Apparently, not everybody gets the same type of section here. I got math with calculator.  You only have 20 minutes on this section, and while this portion was the easiest of the whole test, for a while I feared that I might not finish all the questions.

Here was the problem: For all the other sections, the bubble-in answer sheet had exactly the same number of available answer spaces as there were questions. So in the experimental section, going by the answer sheet, it looked like there were 22 questions. And about halfway through the time, I was alarmed to see that I a lot of question to go.

Then  suddenly, I realized there were only 15 questions. (It's likely the answer sheet is designed to handle more questions because different people get different material on the experimental section.)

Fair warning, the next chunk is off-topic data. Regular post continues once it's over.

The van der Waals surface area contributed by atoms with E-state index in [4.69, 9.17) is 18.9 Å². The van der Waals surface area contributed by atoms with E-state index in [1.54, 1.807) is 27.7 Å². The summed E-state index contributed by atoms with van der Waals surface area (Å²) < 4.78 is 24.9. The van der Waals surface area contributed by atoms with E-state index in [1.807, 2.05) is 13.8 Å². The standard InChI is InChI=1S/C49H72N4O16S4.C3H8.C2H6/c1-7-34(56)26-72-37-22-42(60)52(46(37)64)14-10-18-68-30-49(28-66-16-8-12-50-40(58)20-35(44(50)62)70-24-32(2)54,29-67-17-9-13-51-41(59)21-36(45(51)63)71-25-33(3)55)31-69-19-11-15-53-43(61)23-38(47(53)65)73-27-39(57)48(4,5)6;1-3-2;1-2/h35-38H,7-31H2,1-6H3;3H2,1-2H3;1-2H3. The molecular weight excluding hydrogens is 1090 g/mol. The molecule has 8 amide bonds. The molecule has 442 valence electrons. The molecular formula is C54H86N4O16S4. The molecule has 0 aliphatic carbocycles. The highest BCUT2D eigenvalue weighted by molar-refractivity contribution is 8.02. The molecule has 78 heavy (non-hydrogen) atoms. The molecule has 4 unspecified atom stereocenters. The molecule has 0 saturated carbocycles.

This gave me much extra time, and relief. But that extra time actually caused me a problem. With plenty of time to reconsider my answers, I honed in on one question that showed two equations and asked that if  those equations were graphed, how many places would they intersect?

At first, I said zero. Upon reconsideration, I said, no, one and changed my answer. Then I thought again, and said, no it's zero. More erasing. Finally, just as time was expiring. I changed it back to one.

Sigh. As I left the high school, I realized it should have been zero. I had overthought.  I hope they don't count the experimental section!

Wednesday, February 14, 2018

Book review: "The Perfect Score Project" by Debbie Stier

To Debbie Stier, the SAT is spelled FUN.

You heard that right. The standardized test that so many high school students fear, curse and dread -- well, Stier loves. She says she found "joy" in taking it. 

And, after reading "The Perfect Score Project," I'm on Stier's side.